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Hydrobiologia

, 670:23 | Cite as

Variability in behaviour of four fish species attracted to baited underwater cameras in the North Sea

  • Iñigo Martinez
  • Emma G. Jones
  • Sarah L. Davie
  • Francis C. Neat
  • Ben D. Wigham
  • Imants G. Priede
ECOSYSTEMS AND SUSTAINABILITY

Abstract

Baited underwater camera (BUC) systems to estimate demersal fish abundance are becoming increasingly considered as an alternative to traditional survey methods, particularly in environments that contain sensitive habitats or protected species. Based on 27 replicate deployments of BUCs at 100 m depth in the northern North Sea, in rank order of abundance, hagfish (Myxine glutinosa), flatfish mainly dabs (Limanda limanda), whiting (Merlangius merlangus) and haddock (Melanogramus aeglefinus) were observed consistently at baits. Higher maximum numbers (N max) occurred during daytime in all species with the most significant effect in flatfish, 18 in daytime and 5 at night-time. Bottom current had no significant effect on numbers of whiting, flatfish or haddock. The N max of hagfish was strongly related to current speed in a non-linear way with an increase in numbers up to 10 cm s−1 and then decrease in N max at higher water speeds. Understanding and accounting for such species-specific influences is important in the design of long term monitoring surveys using baited cameras.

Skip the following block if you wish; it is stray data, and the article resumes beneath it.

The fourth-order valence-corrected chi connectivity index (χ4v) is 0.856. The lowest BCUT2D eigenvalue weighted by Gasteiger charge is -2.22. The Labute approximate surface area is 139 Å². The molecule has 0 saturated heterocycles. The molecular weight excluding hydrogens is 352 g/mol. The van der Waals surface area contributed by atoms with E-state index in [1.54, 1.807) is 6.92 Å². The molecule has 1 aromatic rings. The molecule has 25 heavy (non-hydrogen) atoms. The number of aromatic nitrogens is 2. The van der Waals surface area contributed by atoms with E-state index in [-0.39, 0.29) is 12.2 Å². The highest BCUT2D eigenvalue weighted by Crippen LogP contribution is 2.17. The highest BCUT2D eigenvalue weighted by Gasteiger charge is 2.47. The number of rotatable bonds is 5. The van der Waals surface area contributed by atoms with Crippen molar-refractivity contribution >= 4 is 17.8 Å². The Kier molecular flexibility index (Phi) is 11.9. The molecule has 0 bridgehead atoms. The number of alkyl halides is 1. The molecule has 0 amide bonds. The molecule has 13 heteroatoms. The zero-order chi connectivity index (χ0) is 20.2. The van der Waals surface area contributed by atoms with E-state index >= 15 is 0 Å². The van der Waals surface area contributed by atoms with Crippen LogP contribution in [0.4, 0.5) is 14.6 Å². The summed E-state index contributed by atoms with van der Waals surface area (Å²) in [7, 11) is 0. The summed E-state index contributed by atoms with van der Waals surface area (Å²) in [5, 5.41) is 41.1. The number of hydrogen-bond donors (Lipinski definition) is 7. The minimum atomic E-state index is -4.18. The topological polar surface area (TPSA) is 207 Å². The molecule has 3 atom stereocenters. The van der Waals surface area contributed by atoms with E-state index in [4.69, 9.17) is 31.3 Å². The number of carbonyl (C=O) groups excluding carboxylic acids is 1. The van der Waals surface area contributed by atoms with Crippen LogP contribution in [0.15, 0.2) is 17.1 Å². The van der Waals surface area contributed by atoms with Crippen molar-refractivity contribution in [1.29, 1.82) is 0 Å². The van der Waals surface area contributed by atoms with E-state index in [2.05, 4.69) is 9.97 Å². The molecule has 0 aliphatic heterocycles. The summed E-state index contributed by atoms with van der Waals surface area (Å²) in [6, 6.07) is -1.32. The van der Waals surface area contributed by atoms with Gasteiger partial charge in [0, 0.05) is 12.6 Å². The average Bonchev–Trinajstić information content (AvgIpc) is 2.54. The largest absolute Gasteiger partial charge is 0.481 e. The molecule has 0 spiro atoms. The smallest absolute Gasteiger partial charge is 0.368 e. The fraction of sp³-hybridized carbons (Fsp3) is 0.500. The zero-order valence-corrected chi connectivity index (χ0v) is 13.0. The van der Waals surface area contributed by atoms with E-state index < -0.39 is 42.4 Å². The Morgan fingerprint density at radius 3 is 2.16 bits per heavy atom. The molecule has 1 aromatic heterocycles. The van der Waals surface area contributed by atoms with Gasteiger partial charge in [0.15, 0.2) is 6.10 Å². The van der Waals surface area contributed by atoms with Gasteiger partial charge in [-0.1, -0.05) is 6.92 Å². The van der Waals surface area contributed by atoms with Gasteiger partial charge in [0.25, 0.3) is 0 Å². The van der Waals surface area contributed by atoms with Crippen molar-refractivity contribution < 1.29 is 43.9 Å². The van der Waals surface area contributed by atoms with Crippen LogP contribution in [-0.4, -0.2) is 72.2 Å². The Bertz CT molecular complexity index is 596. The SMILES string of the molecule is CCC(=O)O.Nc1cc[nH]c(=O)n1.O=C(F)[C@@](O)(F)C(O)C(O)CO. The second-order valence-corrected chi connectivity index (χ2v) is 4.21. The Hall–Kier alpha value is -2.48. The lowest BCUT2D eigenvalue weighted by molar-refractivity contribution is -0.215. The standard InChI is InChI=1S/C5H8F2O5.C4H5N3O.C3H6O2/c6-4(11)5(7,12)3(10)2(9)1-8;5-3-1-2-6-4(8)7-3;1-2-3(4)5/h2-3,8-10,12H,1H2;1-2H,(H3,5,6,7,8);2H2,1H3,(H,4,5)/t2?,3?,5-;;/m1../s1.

Keywords

Baited camera Current Demersal fish North Sea Fisheries 

Notes

Acknowledgments

The authors gratefully acknowledge the financial and logistical support of SERPENT partners NEXEN Petroleum Ltd., in particular to David Hutchinson and Karen Yorke. The assistance of the masters and crews from all vessels involved in the project is gratefully acknowledged in addition to the dedicated support of Viking Offshore (Aberdeen). Dr Dave Reid and Iain Penny, Marine Scotland-Marine Laboratory (formerly FRS) and Dr. Alan Jamieson (Oceanlab, University of Aberdeen) are thanked for their contribution and technical assistance to this project. Iñigo M. was supported during the research period through a Marie Curie Early Stage Research Grant (ECOSUMMER project. 020501-2).

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Copyright information

© Springer Science+Business Media B.V. 2011

Authors and Affiliations

  • Iñigo Martinez
    • 1
  • Emma G. Jones
    • 1
    • 2
  • Sarah L. Davie
    • 1
    • 4
  • Francis C. Neat
    • 1
  • Ben D. Wigham
    • 3
  • Imants G. Priede
    • 5
  1. 1.Marine Scotland-Science, Marine LaboratoryAberdeenUK
  2. 2.National Institute of Water & Atmospheric Research Ltd. (NIWA)Newmarket AucklandNew Zealand
  3. 3.Dove Marine LaboratoryNewcastle UniversityNorth ShieldsUK
  4. 4.Marine InstituteCo. GalwayIreland
  5. 5.University of AberdeenAberdeenUK

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